protest march

Women’s March, Salisbury, Connecticut

Women's March, Salisbury, Connecticut

Salisbury, Connecticut.

I found a “sister march” in a small town north of us and we decided to join there rather than in New York.

It was very meaningful to get out among like-minded people from many of the small towns around this area and while many of us have been upset about the election, being together gave us a bit of hope.

There were about 500 people at this gathering, no doubt one of the smaller marches that happened yesterday. Amazingly, through smartphones and social media, folks in our march were directly connected with friends and family in other marches the world over.

I saw scenes of DC, New York, and numerous other marches in both the US and around the world. I have to say, even though I’m not active on social media (any more), just like the Green Revolution in Iran, it’s extremely useful to be able to see what’s going in other places on earth in real time.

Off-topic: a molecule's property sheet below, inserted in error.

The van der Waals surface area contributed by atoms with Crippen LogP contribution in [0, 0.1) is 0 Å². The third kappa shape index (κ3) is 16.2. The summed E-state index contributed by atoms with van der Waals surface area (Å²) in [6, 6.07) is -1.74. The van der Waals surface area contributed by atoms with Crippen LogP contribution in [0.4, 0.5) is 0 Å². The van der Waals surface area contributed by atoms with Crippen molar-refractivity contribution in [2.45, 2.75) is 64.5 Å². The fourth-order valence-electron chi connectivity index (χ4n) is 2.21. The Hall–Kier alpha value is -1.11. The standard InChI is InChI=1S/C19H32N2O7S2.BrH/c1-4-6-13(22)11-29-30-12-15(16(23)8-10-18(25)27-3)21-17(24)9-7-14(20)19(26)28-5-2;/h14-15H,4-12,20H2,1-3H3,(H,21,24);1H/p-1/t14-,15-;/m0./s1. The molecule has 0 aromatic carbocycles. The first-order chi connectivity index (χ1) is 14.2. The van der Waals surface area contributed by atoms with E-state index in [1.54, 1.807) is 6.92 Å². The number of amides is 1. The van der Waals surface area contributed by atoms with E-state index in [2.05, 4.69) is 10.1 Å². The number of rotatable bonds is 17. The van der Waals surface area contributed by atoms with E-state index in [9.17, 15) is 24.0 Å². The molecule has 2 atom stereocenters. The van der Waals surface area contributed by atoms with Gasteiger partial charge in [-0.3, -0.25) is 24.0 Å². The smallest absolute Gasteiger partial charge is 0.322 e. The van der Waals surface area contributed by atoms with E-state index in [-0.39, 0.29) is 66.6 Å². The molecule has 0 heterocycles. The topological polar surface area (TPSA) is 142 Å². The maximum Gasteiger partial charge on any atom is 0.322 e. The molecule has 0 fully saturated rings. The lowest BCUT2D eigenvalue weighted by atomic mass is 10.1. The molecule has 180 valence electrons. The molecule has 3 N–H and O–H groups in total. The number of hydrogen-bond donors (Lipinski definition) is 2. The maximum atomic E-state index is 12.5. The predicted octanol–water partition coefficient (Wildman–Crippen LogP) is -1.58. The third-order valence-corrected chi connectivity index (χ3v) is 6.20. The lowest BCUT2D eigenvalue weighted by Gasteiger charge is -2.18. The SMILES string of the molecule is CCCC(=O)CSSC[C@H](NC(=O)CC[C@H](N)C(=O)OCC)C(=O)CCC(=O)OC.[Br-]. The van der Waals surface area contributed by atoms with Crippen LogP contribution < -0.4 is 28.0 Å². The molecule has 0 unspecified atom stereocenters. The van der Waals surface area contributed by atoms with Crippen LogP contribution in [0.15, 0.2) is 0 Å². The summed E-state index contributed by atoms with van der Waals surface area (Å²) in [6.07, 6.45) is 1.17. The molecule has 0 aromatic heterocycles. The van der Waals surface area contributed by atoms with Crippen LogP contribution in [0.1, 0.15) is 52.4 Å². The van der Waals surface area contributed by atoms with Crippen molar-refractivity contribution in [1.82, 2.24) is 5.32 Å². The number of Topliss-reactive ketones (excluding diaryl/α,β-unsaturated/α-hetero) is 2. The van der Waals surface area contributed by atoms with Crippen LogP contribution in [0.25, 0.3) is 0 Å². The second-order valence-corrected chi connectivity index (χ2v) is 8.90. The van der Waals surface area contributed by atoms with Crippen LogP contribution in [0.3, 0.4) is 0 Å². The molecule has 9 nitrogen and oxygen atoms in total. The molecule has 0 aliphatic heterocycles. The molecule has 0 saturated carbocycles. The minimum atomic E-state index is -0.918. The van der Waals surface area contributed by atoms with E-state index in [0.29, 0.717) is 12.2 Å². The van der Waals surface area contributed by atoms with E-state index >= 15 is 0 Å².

This was a significant demonstration, now let’s hope we can keep it up.

Iraq protest march

iraq_marchI was out in San Francisco a year ago last month. I had not planned to march against the upcoming invasion of Iraq even though I was against it (still am, even more so now).

I found myself trying to cross Market Street during the march and got caught up in it. Shades of my youth demonstrating the Vietnam war in Eugene, Oregon and elsewhere. Same types of people, same whiffs of pot smoke in the air, same everything.

I knew I’d gotten older when I found myself questioning whether thumbing ones nose at “the establishment” by smoking pot in a protest march was the best thing to do. “Liberals” have been marginalized enough in recent years so why make it easier to stereotype us?

One thing I could get behind fully was the above sign. That to me said and says it all.

Don’t just march, vote.